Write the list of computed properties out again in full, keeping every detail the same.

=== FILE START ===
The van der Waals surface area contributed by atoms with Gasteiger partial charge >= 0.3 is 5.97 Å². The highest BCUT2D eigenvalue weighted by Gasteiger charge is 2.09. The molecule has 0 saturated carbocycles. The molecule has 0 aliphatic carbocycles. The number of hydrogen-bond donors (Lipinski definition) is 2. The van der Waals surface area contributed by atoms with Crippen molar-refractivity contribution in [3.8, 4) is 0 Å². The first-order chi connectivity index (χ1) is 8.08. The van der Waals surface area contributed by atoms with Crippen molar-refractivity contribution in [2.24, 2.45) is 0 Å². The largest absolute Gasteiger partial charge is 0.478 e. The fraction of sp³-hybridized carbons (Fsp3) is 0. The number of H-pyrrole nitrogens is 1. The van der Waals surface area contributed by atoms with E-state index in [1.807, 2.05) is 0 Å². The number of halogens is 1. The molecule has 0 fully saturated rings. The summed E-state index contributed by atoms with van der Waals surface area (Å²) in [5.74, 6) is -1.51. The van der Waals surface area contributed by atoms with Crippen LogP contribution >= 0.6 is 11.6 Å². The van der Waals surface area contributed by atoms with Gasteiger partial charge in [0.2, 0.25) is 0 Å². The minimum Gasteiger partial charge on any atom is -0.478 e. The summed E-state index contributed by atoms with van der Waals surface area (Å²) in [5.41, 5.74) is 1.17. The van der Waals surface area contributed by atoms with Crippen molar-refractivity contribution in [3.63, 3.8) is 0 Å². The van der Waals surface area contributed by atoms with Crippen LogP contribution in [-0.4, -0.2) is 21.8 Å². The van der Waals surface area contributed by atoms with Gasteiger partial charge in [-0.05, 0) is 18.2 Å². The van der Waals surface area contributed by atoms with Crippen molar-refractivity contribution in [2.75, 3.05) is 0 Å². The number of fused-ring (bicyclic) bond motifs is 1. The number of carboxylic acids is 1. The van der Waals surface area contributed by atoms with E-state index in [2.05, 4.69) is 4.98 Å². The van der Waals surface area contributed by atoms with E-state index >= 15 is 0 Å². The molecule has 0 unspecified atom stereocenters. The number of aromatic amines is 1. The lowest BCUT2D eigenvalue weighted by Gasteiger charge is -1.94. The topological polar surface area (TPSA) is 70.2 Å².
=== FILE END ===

The van der Waals surface area contributed by atoms with Gasteiger partial charge >= 0.3 is 5.97 Å². The highest BCUT2D eigenvalue weighted by Gasteiger charge is 2.09. The molecule has 0 saturated carbocycles. The molecule has 0 aliphatic carbocycles. The number of hydrogen-bond donors (Lipinski definition) is 2. The van der Waals surface area contributed by atoms with Crippen molar-refractivity contribution in [3.8, 4) is 0 Å². The first-order chi connectivity index (χ1) is 8.08. The van der Waals surface area contributed by atoms with Crippen molar-refractivity contribution in [2.24, 2.45) is 0 Å². The largest absolute Gasteiger partial charge is 0.478 e. The fraction of sp³-hybridized carbons (Fsp3) is 0. The number of H-pyrrole nitrogens is 1. The van der Waals surface area contributed by atoms with E-state index in [1.807, 2.05) is 0 Å². The number of halogens is 1. The molecule has 0 fully saturated rings. The summed E-state index contributed by atoms with van der Waals surface area (Å²) in [5.74, 6) is -1.51. The van der Waals surface area contributed by atoms with Crippen LogP contribution >= 0.6 is 11.6 Å². The van der Waals surface area contributed by atoms with Gasteiger partial charge in [0.2, 0.25) is 0 Å². The minimum Gasteiger partial charge on any atom is -0.478 e. The summed E-state index contributed by atoms with van der Waals surface area (Å²) in [5.41, 5.74) is 1.17. The van der Waals surface area contributed by atoms with Crippen molar-refractivity contribution in [3.63, 3.8) is 0 Å². The van der Waals surface area contributed by atoms with Crippen LogP contribution in [-0.4, -0.2) is 21.8 Å². The van der Waals surface area contributed by atoms with Gasteiger partial charge in [-0.05, 0) is 18.2 Å². The van der Waals surface area contributed by atoms with Crippen molar-refractivity contribution in [2.75, 3.05) is 0 Å². The number of fused-ring (bicyclic) bond motifs is 1. The number of carboxylic acids is 1. The van der Waals surface area contributed by atoms with E-state index in [2.05, 4.69) is 4.98 Å². The van der Waals surface area contributed by atoms with E-state index >= 15 is 0 Å². The molecule has 0 unspecified atom stereocenters. The number of aromatic amines is 1. The lowest BCUT2D eigenvalue weighted by Gasteiger charge is -1.94. The topological polar surface area (TPSA) is 70.2 Å².